If you decide that you would like to change the default operation of the BeagleBone you can do so by editing the file /etc/init.d/cpufrequtils and changing the entry GOVERNOR="ondemand" to a different governor, such as conservative, userspace, powersave or performance. For example, you could set it to high-performance mode using the settings:

See https://www.kernel.org/doc/Documentation/cpu-freq/governors.txt for more information on the governors.

Accessing Environment Variables in a C/C++ Program

It can be useful to access environment variables from within your C/C++ programs — for example, you could determine the user’s home directory location, the shell type, or the user’s path settings. To achieve this there are two different ways that are presented in the code example, Listing 5.A1 below and in /chp05/extras/environment/environment.cpp:   Listing 5.A1: A C++ example to access the available environment variables

When this is built and then executed on the BBB it will result in the following output:

System Uptime by Reading /proc/uptime

Here is an example to use /proc to read a system state, which is the system up-time in this example. This can be performed from other languages including sandboxed languages, such as Java. However, as discussed in the book, care must be taken in reading /proc entries as they can change their state as you are reading them (i.e., reads may not be atomic).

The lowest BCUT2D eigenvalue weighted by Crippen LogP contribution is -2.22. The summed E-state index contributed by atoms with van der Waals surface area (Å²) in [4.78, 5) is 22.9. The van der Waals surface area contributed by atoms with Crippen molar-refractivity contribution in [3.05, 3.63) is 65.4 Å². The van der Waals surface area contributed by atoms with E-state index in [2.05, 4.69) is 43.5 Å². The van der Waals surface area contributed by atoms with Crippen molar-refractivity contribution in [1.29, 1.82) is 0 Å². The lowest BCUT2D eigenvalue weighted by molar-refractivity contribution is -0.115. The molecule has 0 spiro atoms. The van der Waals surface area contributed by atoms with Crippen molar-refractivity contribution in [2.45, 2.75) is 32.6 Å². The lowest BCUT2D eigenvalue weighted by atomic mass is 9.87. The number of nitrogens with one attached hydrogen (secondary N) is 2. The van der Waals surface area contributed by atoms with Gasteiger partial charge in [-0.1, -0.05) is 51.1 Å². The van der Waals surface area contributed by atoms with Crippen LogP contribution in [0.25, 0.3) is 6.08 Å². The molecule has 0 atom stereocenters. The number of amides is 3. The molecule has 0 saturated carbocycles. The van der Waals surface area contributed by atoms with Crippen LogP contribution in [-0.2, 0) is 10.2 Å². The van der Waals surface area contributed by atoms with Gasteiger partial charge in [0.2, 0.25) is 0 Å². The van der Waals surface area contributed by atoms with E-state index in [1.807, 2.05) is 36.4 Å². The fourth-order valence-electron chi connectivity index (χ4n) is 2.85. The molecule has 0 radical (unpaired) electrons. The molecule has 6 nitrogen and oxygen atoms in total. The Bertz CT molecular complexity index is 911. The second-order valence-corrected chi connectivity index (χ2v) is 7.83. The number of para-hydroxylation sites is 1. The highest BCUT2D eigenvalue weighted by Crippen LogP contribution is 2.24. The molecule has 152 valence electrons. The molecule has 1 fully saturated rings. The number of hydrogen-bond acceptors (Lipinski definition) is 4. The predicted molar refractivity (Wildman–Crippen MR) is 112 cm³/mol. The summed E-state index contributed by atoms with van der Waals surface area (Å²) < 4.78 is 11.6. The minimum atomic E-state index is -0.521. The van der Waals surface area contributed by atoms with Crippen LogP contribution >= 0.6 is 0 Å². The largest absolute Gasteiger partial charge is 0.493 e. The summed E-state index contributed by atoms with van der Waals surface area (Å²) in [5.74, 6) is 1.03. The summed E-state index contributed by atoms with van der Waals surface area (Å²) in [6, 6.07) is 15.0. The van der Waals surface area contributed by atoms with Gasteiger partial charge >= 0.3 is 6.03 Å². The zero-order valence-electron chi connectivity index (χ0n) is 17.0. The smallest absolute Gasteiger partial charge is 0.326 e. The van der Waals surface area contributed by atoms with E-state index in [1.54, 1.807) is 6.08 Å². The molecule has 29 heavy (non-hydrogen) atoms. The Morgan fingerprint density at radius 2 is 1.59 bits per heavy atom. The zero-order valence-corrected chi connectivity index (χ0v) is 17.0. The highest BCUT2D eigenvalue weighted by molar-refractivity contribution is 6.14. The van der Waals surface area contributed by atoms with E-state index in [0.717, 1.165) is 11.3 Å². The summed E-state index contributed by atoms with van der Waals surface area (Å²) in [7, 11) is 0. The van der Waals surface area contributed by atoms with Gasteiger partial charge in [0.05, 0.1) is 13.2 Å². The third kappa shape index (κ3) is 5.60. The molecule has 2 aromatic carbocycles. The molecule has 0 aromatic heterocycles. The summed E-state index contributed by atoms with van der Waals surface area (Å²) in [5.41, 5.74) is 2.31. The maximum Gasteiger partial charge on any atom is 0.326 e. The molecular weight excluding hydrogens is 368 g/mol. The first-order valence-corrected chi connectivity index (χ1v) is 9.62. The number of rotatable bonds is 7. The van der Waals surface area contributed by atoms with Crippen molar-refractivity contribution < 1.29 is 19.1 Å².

Listing 5.A2: An example to determine the system uptime using /proc entries

You can execute this example as follows and it will give the output (yes, really five days!) :

This example works by parsing the /proc/uptime entry. You can view this directly, where the first value is the uptime in seconds. The second is the idle time in seconds.

You could use a similar framework to parse other /proc file entries, such as:

The /proc file system provides useful information about the system, and using it you can even change configuration settings. For example, while logged in as root, you can change the IP forwarding state:

Just remember that you may have difficulty with the non-atomic nature of these file entries — it is much safer to use the system call framework that is described on pages 195-197.

Using a System Call to use the chmod command

Towards the end of the chapter, in the section on “GLIBC and Syscall” there is a reference to a source code example (/chp05/syscall/callchmod.cpp). The example uses the syscall() function to set the permissions of a file called “test.txt” in the repository directory to be rwxrwxrwx. This could also be performed using the chmod() function, which is defined in sys/stat.h. Type man 2 chmod for more information.

Listing 5.A3: A Linux example that uses syscall() to change file access permissions

You can reset the permissions of the test.txt file by typing chmod 644 test.txt. So, for example:

Tracing System Calls

One command that is very useful in helping you to understand what system calls your application is performing is the strace command. You can execute your application using the strace command, which then provides a full trace of the system commands and signals that your application performs. For example, we can install strace on the BBB and then test it on a simple “hello world” C program as follows: